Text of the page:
Tuesday, March 18, 2014

Corn settles into bearish trend, while liquidation looms in soybeans

By Allendale Inc.

Corn: Starting the new week, corn picked up right where last week left off. Once again, low volume trade was seen, which included no signs of fund buying. That makes three days in a row that funds have remained quiet, which now makes it a safer assumption this is going to be the new trend.

Before Monday, the sellers, especially overnight traders, who have wanted to come in and sell this market might have been worried about being run over by fund buying. Now it is likely that corn bears will not worry as much, becoming more active traders. There were overnight sales of 107,400 tonnes of corn to Mexico that offered light support to start the day.

Even with cool forecasts and small overnight sales, it is still likely that corn cannot support current prices without fund money being invested here. Those bullish fundamentals might prevent much of a slide but by themselves just aren’t enough to continue the corn rally seen to this point.

Concerns over Ukraine were somewhat eased, seeing the vote to join Russia occur with little other excitement over the weekend. It was mentioned that Ukraine is actually seeing its fastest exports of the year right now.

Bulls will continue to point out cool weather spring forecasts and regular exports as reasons to be buyers. Those bulls might want to wait for pullbacks now to get aggressive with buying as long as funds are not helping their case right now. Bears in turn should be more aggressive now, especially on bounces. March is known for seeing a corn setback during some part of the month and right now there is reason to expect one in the short term…Ryan Ettner

Soybeans: Soybeans traded higher Monday, although on very light volume as once again traders wait for any sign of Chinese cancellations. November beans settled at 1175 3/4, up 1 1/4 and May beans settled at 1391 3/4 up 3 1/4 cents. Rumors of China canceling cargos of beans from South America, which are then being diverted to the U.S., leave the market extremely vulnerable to liquidation as any talk of tight supplies would certainly take a back seat.

February Soybean crush numbers fell to 141.612 million bu.; however, still 4% over last year so demand is still sufficient enough to lend support to the market at this time. The tension in Ukraine seems to be having little effect on the markets for now. We’ll see if volume returns to normal tomorrow but any significant moves higher seem unlikely at this time…..Scott Donarski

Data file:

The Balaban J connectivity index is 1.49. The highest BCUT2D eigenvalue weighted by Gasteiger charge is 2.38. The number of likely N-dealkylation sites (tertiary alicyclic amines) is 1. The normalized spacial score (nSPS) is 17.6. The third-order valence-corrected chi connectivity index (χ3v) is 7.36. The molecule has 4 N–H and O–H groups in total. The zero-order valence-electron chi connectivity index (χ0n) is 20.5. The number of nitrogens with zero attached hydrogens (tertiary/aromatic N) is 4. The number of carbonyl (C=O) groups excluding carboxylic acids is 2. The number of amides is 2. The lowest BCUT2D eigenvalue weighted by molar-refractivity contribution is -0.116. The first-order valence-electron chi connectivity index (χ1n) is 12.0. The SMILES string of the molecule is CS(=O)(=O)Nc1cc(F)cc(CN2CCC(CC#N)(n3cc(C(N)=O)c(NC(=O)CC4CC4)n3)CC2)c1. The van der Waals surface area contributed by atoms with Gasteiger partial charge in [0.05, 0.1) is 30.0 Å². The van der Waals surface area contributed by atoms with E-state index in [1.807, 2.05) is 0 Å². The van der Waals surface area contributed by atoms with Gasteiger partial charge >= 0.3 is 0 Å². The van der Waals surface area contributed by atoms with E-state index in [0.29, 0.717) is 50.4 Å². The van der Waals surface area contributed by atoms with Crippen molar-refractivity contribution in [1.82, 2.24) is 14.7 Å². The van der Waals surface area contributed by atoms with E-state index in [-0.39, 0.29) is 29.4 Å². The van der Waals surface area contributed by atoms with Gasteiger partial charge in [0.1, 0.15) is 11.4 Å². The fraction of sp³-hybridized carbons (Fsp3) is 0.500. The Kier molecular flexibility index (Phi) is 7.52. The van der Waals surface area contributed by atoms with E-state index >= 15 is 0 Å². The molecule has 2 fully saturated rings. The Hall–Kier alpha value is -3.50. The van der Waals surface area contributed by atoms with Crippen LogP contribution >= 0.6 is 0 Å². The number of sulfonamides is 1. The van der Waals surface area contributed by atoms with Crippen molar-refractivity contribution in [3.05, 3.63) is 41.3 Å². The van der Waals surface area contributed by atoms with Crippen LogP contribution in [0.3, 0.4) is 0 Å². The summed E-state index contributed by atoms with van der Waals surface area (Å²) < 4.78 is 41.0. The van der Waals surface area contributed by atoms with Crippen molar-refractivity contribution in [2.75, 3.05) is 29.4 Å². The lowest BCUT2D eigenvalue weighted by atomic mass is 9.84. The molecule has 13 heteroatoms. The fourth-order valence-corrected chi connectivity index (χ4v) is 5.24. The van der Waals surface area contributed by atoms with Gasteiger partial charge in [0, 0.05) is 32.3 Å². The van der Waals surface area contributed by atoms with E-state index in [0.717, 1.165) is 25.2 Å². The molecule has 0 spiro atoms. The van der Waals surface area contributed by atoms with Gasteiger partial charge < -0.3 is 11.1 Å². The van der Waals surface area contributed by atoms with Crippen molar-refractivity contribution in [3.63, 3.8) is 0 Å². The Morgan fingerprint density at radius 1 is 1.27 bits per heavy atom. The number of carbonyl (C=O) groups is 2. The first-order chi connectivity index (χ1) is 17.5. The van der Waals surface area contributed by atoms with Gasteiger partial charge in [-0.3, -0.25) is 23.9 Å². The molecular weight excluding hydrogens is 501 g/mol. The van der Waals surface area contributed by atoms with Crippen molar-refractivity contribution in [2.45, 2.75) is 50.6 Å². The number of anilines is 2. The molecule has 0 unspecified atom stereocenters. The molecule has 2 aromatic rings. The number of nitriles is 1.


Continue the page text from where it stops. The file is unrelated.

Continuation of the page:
Wheat: Wheat finished the day lower Monday as we saw a lack of new money enter the market after the recent run up in markets fed mainly by speculative liquidation of shorts and the idea of a lack of Ukrainian wheat on world markets over the next few months. The situation between the Ukraine and Russia appears to be easing slightly but concerns over a Russian invasion of Ukraine’s Eastern borders continues to underpin the market.

Much of the winter wheat is in the ground and the corn crop appears to have the potential to suffer more than wheat production. We failed to do much technical damage to the chart Monday as we failed to push new highs and also failed to take out Friday’s lows, which we would suspect would lead to some support near the 200-day moving average at the 660 area.

Dryness in the U.S. plains is still a major talking point, but we are still not at a time where a good few rains would help alleviate much of the crop stress for the hard red winter crop.

We are going to continue to remain friendly the market right now as the trend is still higher but we need to see a breakout into new highs and until we see this we would expect to see some consolidation and possibly a setback before a move to new highs.

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